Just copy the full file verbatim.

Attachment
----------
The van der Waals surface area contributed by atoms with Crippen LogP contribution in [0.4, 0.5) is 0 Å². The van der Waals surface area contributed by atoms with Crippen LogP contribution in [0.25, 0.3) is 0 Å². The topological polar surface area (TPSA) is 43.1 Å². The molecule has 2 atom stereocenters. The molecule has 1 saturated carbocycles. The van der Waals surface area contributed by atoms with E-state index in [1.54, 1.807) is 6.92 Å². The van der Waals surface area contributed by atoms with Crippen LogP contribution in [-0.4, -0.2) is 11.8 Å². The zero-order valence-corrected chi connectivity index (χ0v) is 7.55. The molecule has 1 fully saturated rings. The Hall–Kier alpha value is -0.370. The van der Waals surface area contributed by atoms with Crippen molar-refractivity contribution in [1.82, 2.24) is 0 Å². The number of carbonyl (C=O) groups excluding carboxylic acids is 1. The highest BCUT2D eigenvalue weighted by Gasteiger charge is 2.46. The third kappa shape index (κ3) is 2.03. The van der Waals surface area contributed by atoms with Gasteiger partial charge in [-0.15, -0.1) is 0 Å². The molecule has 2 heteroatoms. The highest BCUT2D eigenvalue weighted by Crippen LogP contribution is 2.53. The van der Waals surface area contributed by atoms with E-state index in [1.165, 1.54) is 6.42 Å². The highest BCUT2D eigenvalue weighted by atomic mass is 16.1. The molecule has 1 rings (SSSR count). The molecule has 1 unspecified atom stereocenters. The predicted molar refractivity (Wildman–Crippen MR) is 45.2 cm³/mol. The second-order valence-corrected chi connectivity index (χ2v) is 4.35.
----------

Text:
The van der Waals surface area contributed by atoms with Crippen LogP contribution in [0.4, 0.5) is 0 Å². The van der Waals surface area contributed by atoms with Crippen LogP contribution in [0.25, 0.3) is 0 Å². The topological polar surface area (TPSA) is 43.1 Å². The molecule has 2 atom stereocenters. The molecule has 1 saturated carbocycles. The van der Waals surface area contributed by atoms with E-state index in [1.54, 1.807) is 6.92 Å². The van der Waals surface area contributed by atoms with Crippen LogP contribution in [-0.4, -0.2) is 11.8 Å². The zero-order valence-corrected chi connectivity index (χ0v) is 7.55. The molecule has 1 fully saturated rings. The Hall–Kier alpha value is -0.370. The van der Waals surface area contributed by atoms with Crippen molar-refractivity contribution in [1.82, 2.24) is 0 Å². The number of carbonyl (C=O) groups excluding carboxylic acids is 1. The highest BCUT2D eigenvalue weighted by Gasteiger charge is 2.46. The third kappa shape index (κ3) is 2.03. The van der Waals surface area contributed by atoms with Gasteiger partial charge in [-0.15, -0.1) is 0 Å². The molecule has 2 heteroatoms. The highest BCUT2D eigenvalue weighted by Crippen LogP contribution is 2.53. The van der Waals surface area contributed by atoms with E-state index in [1.165, 1.54) is 6.42 Å². The highest BCUT2D eigenvalue weighted by atomic mass is 16.1. The molecule has 1 rings (SSSR count). The molecule has 1 unspecified atom stereocenters. The predicted molar refractivity (Wildman–Crippen MR) is 45.2 cm³/mol. The second-order valence-corrected chi connectivity index (χ2v) is 4.35.